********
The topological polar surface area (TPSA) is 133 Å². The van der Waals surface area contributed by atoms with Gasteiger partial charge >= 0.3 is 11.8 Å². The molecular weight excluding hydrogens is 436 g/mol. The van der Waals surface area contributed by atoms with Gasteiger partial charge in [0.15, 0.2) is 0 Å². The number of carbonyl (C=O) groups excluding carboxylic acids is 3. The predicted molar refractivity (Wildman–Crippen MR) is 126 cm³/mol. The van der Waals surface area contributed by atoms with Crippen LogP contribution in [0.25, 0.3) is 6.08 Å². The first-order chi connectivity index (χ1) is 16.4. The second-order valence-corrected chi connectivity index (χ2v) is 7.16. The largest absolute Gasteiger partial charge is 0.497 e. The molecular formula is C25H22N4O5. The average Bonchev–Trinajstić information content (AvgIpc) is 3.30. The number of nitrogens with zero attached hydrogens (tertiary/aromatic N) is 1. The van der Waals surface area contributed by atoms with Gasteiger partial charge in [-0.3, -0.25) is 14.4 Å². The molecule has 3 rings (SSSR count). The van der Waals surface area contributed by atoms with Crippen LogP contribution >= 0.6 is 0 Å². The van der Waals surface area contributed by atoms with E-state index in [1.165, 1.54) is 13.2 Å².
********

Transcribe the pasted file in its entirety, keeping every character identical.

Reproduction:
The topological polar surface area (TPSA) is 133 Å². The van der Waals surface area contributed by atoms with Gasteiger partial charge >= 0.3 is 11.8 Å². The molecular weight excluding hydrogens is 436 g/mol. The van der Waals surface area contributed by atoms with Gasteiger partial charge in [0.15, 0.2) is 0 Å². The number of carbonyl (C=O) groups excluding carboxylic acids is 3. The predicted molar refractivity (Wildman–Crippen MR) is 126 cm³/mol. The van der Waals surface area contributed by atoms with Crippen LogP contribution in [0.25, 0.3) is 6.08 Å². The first-order chi connectivity index (χ1) is 16.4. The second-order valence-corrected chi connectivity index (χ2v) is 7.16. The largest absolute Gasteiger partial charge is 0.497 e. The molecular formula is C25H22N4O5. The average Bonchev–Trinajstić information content (AvgIpc) is 3.30. The number of nitrogens with zero attached hydrogens (tertiary/aromatic N) is 1. The van der Waals surface area contributed by atoms with Gasteiger partial charge in [-0.3, -0.25) is 14.4 Å². The molecule has 3 rings (SSSR count). The van der Waals surface area contributed by atoms with Crippen LogP contribution >= 0.6 is 0 Å². The van der Waals surface area contributed by atoms with E-state index in [1.165, 1.54) is 13.2 Å².